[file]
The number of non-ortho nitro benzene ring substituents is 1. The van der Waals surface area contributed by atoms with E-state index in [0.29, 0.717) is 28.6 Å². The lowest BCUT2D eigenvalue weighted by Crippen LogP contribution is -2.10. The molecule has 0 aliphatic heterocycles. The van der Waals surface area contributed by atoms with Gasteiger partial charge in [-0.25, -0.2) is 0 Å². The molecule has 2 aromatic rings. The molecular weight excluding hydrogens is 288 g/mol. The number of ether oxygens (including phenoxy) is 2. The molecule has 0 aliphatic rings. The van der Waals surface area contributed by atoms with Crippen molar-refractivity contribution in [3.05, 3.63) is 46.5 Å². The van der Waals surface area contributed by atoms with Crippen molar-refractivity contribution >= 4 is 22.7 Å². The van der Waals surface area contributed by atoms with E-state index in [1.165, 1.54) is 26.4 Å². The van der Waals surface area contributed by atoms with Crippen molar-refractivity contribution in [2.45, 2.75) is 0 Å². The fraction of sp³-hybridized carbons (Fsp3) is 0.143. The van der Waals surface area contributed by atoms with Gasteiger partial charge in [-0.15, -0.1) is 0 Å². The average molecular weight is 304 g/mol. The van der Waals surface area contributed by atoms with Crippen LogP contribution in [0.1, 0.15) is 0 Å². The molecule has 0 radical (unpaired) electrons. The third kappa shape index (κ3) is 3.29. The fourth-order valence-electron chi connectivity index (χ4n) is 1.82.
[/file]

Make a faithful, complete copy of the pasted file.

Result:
The number of non-ortho nitro benzene ring substituents is 1. The van der Waals surface area contributed by atoms with E-state index in [0.29, 0.717) is 28.6 Å². The lowest BCUT2D eigenvalue weighted by Crippen LogP contribution is -2.10. The molecule has 0 aliphatic heterocycles. The van der Waals surface area contributed by atoms with Gasteiger partial charge in [-0.25, -0.2) is 0 Å². The molecule has 2 aromatic rings. The molecular weight excluding hydrogens is 288 g/mol. The number of ether oxygens (including phenoxy) is 2. The molecule has 0 aliphatic rings. The van der Waals surface area contributed by atoms with Crippen molar-refractivity contribution in [3.05, 3.63) is 46.5 Å². The van der Waals surface area contributed by atoms with Crippen molar-refractivity contribution >= 4 is 22.7 Å². The van der Waals surface area contributed by atoms with E-state index in [1.165, 1.54) is 26.4 Å². The van der Waals surface area contributed by atoms with Crippen molar-refractivity contribution in [2.45, 2.75) is 0 Å². The fraction of sp³-hybridized carbons (Fsp3) is 0.143. The van der Waals surface area contributed by atoms with Gasteiger partial charge in [-0.15, -0.1) is 0 Å². The average molecular weight is 304 g/mol. The van der Waals surface area contributed by atoms with Crippen LogP contribution in [0.1, 0.15) is 0 Å². The molecule has 0 radical (unpaired) electrons. The third kappa shape index (κ3) is 3.29. The fourth-order valence-electron chi connectivity index (χ4n) is 1.82.